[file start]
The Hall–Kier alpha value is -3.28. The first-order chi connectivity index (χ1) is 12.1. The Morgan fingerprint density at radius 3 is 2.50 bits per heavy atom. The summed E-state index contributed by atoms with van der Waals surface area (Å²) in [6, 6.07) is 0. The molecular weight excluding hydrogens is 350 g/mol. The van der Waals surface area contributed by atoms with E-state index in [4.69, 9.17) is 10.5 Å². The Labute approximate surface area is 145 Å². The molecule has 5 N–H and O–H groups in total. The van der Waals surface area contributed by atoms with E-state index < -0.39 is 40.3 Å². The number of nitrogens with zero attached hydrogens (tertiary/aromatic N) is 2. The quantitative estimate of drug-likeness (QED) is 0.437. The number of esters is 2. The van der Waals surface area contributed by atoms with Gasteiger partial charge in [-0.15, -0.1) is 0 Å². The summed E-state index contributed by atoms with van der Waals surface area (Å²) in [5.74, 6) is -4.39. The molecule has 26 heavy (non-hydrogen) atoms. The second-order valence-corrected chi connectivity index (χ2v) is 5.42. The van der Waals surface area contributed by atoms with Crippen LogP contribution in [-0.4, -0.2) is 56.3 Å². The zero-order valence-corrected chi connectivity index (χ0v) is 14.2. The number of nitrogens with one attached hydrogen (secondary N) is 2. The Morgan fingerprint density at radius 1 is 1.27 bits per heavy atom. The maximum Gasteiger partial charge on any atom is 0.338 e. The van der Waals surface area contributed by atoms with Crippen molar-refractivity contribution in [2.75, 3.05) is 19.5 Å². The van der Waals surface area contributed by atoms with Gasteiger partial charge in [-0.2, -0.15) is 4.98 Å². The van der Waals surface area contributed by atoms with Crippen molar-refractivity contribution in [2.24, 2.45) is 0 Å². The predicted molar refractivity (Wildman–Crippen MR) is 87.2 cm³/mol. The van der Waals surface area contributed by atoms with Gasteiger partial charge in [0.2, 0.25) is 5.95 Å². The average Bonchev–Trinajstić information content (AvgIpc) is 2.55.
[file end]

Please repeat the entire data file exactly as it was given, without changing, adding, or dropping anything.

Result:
The Hall–Kier alpha value is -3.28. The first-order chi connectivity index (χ1) is 12.1. The Morgan fingerprint density at radius 3 is 2.50 bits per heavy atom. The summed E-state index contributed by atoms with van der Waals surface area (Å²) in [6, 6.07) is 0. The molecular weight excluding hydrogens is 350 g/mol. The van der Waals surface area contributed by atoms with E-state index in [4.69, 9.17) is 10.5 Å². The Labute approximate surface area is 145 Å². The molecule has 5 N–H and O–H groups in total. The van der Waals surface area contributed by atoms with E-state index < -0.39 is 40.3 Å². The number of nitrogens with zero attached hydrogens (tertiary/aromatic N) is 2. The quantitative estimate of drug-likeness (QED) is 0.437. The number of esters is 2. The van der Waals surface area contributed by atoms with Gasteiger partial charge in [-0.15, -0.1) is 0 Å². The summed E-state index contributed by atoms with van der Waals surface area (Å²) in [5.74, 6) is -4.39. The molecule has 26 heavy (non-hydrogen) atoms. The second-order valence-corrected chi connectivity index (χ2v) is 5.42. The van der Waals surface area contributed by atoms with Crippen LogP contribution in [-0.4, -0.2) is 56.3 Å². The zero-order valence-corrected chi connectivity index (χ0v) is 14.2. The number of nitrogens with one attached hydrogen (secondary N) is 2. The Morgan fingerprint density at radius 1 is 1.27 bits per heavy atom. The maximum Gasteiger partial charge on any atom is 0.338 e. The van der Waals surface area contributed by atoms with Crippen molar-refractivity contribution in [2.75, 3.05) is 19.5 Å². The van der Waals surface area contributed by atoms with Gasteiger partial charge in [-0.2, -0.15) is 4.98 Å². The van der Waals surface area contributed by atoms with Crippen molar-refractivity contribution in [2.24, 2.45) is 0 Å². The predicted molar refractivity (Wildman–Crippen MR) is 87.2 cm³/mol. The van der Waals surface area contributed by atoms with Gasteiger partial charge in [0.2, 0.25) is 5.95 Å². The average Bonchev–Trinajstić information content (AvgIpc) is 2.55.